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J Cell Biol. 1992 Mar;116(6):1517-26.

The Min (multiple intestinal neoplasia) mutation: its effect on gut epithelial cell differentiation and interaction with a modifier system.

Author information

1
McArdle Laboratory, University of Wisconsin, Madison 53706.

Abstract

Min is a fully penetrant dominant mutation that leads to the development of multiple intestinal adenomas throughout the duodenal-to-colonic axis. Min/+ C57BL6/J mice have an average life-span of 120 d. Multi-label immunocytochemical studies of these lesions demonstrate patches of differentiated enterocytes, and scattered enteroendocrine, goblet and Paneth cells. Expression of endogenous marker genes within these differentiated cells can be directly correlated with the position occupied by the adenoma along the duodenal-to-colonic axis and mirrors the regional differentiation of the normal gut epithelium. The presence of multiple lineages in adenomas together with their retention of spatial information suggests that tumorigenesis in Min/+ mice may be initiated in a multipotent stem cell normally located at the base of intestinal crypts. To study the time-dependent properties of these tumors, genetic conditions were sought in which Min/+ animals could survive for up to 300 d. Min is fully penetrant in hybrids with either AKR/J or MA/MyJ. However, the hybrids demonstrate a reduction in the number of intestinal adenomas. Preliminary backcross analysis is consistent with a single major modifier locus unlinked to Min in both the AKR/J and MA/MyJ strains. The increased lifespan of the hybrid animals is also associated with the development of invasive tumors. New tumors do not arise continuously over the lifespan of these animals; instead all adenomas appear to be established by 100 d of age or sooner. These studies indicate that the Min/+ mouse is a powerful model system for analyzing the mechanisms that establish and maintain a balance between proliferation and differentiation in the continuously renewing gut epithelium and for an assessment of the multi-step hypothesis of intestinal neoplasia.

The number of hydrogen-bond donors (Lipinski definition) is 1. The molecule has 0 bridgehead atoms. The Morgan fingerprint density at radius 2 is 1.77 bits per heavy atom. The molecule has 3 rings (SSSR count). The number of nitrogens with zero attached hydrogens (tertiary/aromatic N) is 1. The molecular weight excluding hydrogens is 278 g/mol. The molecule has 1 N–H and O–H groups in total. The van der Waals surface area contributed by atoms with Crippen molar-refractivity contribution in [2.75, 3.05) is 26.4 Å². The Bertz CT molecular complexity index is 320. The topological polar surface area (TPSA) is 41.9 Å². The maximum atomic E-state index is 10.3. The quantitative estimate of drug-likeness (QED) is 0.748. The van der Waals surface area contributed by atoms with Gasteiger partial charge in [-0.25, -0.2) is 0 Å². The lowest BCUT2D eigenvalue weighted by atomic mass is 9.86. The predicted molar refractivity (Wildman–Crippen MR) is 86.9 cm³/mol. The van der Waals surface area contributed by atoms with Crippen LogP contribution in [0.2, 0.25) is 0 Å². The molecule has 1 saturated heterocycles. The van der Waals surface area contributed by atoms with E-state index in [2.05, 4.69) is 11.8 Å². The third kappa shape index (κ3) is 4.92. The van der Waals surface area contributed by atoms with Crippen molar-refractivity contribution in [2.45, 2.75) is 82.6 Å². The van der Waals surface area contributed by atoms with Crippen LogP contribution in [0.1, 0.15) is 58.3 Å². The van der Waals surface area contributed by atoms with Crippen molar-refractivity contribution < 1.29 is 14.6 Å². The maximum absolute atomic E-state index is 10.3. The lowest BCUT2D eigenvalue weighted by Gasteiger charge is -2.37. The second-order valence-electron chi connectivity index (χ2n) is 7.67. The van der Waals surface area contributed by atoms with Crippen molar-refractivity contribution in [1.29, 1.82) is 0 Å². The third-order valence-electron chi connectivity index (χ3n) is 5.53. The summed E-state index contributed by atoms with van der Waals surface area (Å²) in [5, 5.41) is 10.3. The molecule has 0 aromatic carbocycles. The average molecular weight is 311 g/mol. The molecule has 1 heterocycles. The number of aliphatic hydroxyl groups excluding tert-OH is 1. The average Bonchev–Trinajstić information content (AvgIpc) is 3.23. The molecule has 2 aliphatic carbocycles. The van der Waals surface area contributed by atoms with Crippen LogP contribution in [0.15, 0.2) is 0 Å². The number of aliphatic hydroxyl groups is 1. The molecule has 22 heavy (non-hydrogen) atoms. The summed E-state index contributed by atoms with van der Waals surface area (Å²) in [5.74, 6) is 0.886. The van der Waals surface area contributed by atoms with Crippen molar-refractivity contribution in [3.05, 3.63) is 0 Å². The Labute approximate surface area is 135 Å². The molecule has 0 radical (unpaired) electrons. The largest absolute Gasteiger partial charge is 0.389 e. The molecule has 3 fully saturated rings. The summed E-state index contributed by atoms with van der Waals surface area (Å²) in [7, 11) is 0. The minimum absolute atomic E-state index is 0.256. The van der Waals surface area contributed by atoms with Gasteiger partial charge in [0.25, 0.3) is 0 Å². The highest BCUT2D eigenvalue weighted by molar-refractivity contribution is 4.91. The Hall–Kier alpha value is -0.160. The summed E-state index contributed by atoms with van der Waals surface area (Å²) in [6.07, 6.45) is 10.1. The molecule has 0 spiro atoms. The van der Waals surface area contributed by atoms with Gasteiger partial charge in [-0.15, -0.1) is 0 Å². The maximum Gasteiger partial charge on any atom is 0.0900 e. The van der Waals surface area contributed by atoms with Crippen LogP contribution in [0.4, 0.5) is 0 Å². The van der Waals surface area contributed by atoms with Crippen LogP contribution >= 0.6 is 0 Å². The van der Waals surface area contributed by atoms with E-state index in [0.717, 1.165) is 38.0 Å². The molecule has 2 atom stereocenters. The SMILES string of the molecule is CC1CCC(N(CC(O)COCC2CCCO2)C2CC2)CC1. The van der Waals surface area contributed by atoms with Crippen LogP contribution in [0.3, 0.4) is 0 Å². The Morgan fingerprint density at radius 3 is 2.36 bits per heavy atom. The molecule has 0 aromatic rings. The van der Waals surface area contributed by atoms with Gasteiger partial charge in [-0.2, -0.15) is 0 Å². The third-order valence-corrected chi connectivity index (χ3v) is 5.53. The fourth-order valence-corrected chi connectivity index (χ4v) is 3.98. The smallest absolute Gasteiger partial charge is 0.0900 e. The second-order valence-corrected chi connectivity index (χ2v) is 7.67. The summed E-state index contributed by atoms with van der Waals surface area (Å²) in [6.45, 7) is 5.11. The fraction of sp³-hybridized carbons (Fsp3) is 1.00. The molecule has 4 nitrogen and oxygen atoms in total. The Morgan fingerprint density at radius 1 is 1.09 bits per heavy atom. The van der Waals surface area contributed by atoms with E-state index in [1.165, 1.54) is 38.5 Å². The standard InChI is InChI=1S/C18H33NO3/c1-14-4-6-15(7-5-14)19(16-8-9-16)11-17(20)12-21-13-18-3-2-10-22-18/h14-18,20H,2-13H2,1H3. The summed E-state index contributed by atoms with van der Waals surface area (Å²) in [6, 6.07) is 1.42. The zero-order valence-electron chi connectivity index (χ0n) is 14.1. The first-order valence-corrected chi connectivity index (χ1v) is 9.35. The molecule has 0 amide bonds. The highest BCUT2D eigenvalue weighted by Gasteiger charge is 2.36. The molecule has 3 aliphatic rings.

PMID:
1541640
PMCID:
PMC2289373
[Indexed for MEDLINE]
Free PMC Article

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